# Lagrangian for the General Relativity

In summary, the conversation discusses the Lagrangian for the Gravitational field and how it can be used to derive the vacuum field equations. The question is then raised about the full Lagrangian including matter, which is explained to be the sum of the gravitational Lagrangian and the matter Lagrangian. An example is given with electromagnetic fields and the resulting field equations are shown. The conversation ends with a thank you for the helpful explanation.
I've always found that the lagrangian for the Gravitational field is that from the Einstein-Hilbert action:

$L=R$ (R is the Ricci scalar; I'm not including the factor of $\sqrt{-g}$)

but when variational principles are applied, we get the vacuum field equations (obviously). I'd like someone to tell me which would be the FULL lagrangian (with matter coupled) for getting the Einstein's field equations.

You simply take the gravitational Lagrangian density and add in the Lagrangian density of the matter fields: $L=L_G+L_M$.

For example, if you have electromagnetic fields, then the action is

$$S = \int \ast \mathcal{R} - \frac12 \int F \wedge \ast F$$

where $\ast$ is the Hodge dual and F is the electromagnetic 2-form (rescaled up to some factors of $2\pi$ which I don't remember...I use the above normalization in my research). Using the normalization I've given here and varying with respect to the inverse metric, you obtain

$$R_{\mu\nu} - \frac12 \mathcal{R} g_{\mu\nu} = \frac12 T_{\mu\nu}$$

where

$$T_{\mu\nu} = F_{\mu\rho} F_\nu{}^\rho - \frac14 g_{\mu\nu} F_{\rho\sigma} F^{\rho\sigma}$$

Wow, thankyou both, that was very useful! :)

## 1. What is the Lagrangian for General Relativity?

The Lagrangian for General Relativity is a mathematical expression that describes the dynamics of space and time in Einstein's theory of general relativity. It is a function of the metric tensor, which describes the curvature of space-time, and its derivatives.

## 2. How is the Lagrangian derived in General Relativity?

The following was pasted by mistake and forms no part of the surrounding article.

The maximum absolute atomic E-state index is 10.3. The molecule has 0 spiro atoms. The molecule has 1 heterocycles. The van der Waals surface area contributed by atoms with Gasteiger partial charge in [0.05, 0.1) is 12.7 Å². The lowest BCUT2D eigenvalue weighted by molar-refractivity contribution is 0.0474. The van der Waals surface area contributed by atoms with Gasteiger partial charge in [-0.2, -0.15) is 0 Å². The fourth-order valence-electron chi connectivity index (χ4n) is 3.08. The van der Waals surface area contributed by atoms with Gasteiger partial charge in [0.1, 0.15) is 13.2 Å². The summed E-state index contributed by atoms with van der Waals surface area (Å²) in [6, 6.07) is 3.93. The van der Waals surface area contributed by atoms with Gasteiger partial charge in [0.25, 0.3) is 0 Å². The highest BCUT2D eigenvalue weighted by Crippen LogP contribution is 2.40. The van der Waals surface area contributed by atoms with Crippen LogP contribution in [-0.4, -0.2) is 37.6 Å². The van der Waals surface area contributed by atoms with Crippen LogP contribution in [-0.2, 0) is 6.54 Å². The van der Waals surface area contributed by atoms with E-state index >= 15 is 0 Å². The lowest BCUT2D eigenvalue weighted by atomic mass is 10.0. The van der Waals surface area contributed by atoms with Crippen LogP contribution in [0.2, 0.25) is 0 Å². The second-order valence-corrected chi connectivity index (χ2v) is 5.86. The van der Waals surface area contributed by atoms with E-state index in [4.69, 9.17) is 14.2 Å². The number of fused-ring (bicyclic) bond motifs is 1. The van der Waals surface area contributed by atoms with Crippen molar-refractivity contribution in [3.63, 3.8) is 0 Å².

The Lagrangian for General Relativity is derived using a variational principle, also known as the principle of least action. This principle states that the path taken by a system between two points is the one that minimizes the action, which is the integral of the Lagrangian over time. This leads to the Einstein field equations, which describe the relationship between the curvature of spacetime and the matter and energy within it.

## 3. What role does the Lagrangian play in General Relativity?

The Lagrangian is an essential tool in the study of General Relativity. It allows us to understand the dynamics of space and time and make predictions about how matter and energy will interact with the curvature of spacetime. It also serves as the basis for the Einstein field equations, which are the cornerstone of General Relativity.

## 4. How does the Lagrangian differ from Newton's laws of motion?

The Lagrangian for General Relativity is a relativistic version of the Lagrangian used in classical mechanics, which is based on Newton's laws of motion. However, in General Relativity, the Lagrangian includes additional terms that account for the effects of gravity on the geometry of spacetime. These effects are not present in Newton's laws of motion, which only describe the dynamics of objects in flat, non-curving space.

## 5. Can the Lagrangian be used to solve problems in General Relativity?

Yes, the Lagrangian is a powerful tool for solving problems in General Relativity. By setting up and solving the equations of motion derived from the Lagrangian, we can make predictions about the behavior of matter and energy in curved spacetime. It also allows us to study the effects of different types of matter and energy on the curvature of spacetime, providing insights into the fundamental nature of the universe.

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